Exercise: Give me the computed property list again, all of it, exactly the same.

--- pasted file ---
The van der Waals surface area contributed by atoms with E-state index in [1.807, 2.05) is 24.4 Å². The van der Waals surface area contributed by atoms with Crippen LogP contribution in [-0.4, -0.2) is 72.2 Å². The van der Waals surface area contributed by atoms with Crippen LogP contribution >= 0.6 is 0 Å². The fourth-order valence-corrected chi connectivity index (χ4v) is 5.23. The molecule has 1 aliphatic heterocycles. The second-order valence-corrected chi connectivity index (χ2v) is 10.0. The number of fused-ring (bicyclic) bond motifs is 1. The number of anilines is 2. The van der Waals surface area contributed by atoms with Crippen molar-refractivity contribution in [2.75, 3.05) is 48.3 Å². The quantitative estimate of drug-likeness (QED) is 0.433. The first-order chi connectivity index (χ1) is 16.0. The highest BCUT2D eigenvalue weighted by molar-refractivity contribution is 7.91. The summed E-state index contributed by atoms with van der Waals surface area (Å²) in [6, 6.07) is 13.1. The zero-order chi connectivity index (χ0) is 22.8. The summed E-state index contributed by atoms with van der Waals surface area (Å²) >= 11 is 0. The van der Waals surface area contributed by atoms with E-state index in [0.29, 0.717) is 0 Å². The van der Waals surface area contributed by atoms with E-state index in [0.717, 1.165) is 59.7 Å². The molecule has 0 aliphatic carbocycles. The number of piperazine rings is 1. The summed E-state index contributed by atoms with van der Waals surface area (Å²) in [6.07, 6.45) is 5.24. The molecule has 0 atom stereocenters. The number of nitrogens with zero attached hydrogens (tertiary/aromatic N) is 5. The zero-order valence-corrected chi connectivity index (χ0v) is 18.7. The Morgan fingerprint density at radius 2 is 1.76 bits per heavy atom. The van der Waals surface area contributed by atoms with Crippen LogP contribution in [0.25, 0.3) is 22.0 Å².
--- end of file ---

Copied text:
The van der Waals surface area contributed by atoms with E-state index in [1.807, 2.05) is 24.4 Å². The van der Waals surface area contributed by atoms with Crippen LogP contribution in [-0.4, -0.2) is 72.2 Å². The van der Waals surface area contributed by atoms with Crippen LogP contribution >= 0.6 is 0 Å². The fourth-order valence-corrected chi connectivity index (χ4v) is 5.23. The molecule has 1 aliphatic heterocycles. The second-order valence-corrected chi connectivity index (χ2v) is 10.0. The number of fused-ring (bicyclic) bond motifs is 1. The number of anilines is 2. The van der Waals surface area contributed by atoms with Crippen molar-refractivity contribution in [2.75, 3.05) is 48.3 Å². The quantitative estimate of drug-likeness (QED) is 0.433. The first-order chi connectivity index (χ1) is 16.0. The highest BCUT2D eigenvalue weighted by molar-refractivity contribution is 7.91. The summed E-state index contributed by atoms with van der Waals surface area (Å²) in [6, 6.07) is 13.1. The zero-order chi connectivity index (χ0) is 22.8. The summed E-state index contributed by atoms with van der Waals surface area (Å²) >= 11 is 0. The van der Waals surface area contributed by atoms with E-state index in [0.29, 0.717) is 0 Å². The van der Waals surface area contributed by atoms with E-state index in [0.717, 1.165) is 59.7 Å². The molecule has 0 aliphatic carbocycles. The number of piperazine rings is 1. The summed E-state index contributed by atoms with van der Waals surface area (Å²) in [6.07, 6.45) is 5.24. The molecule has 0 atom stereocenters. The number of nitrogens with zero attached hydrogens (tertiary/aromatic N) is 5. The zero-order valence-corrected chi connectivity index (χ0v) is 18.7. The Morgan fingerprint density at radius 2 is 1.76 bits per heavy atom. The van der Waals surface area contributed by atoms with Crippen LogP contribution in [0.25, 0.3) is 22.0 Å².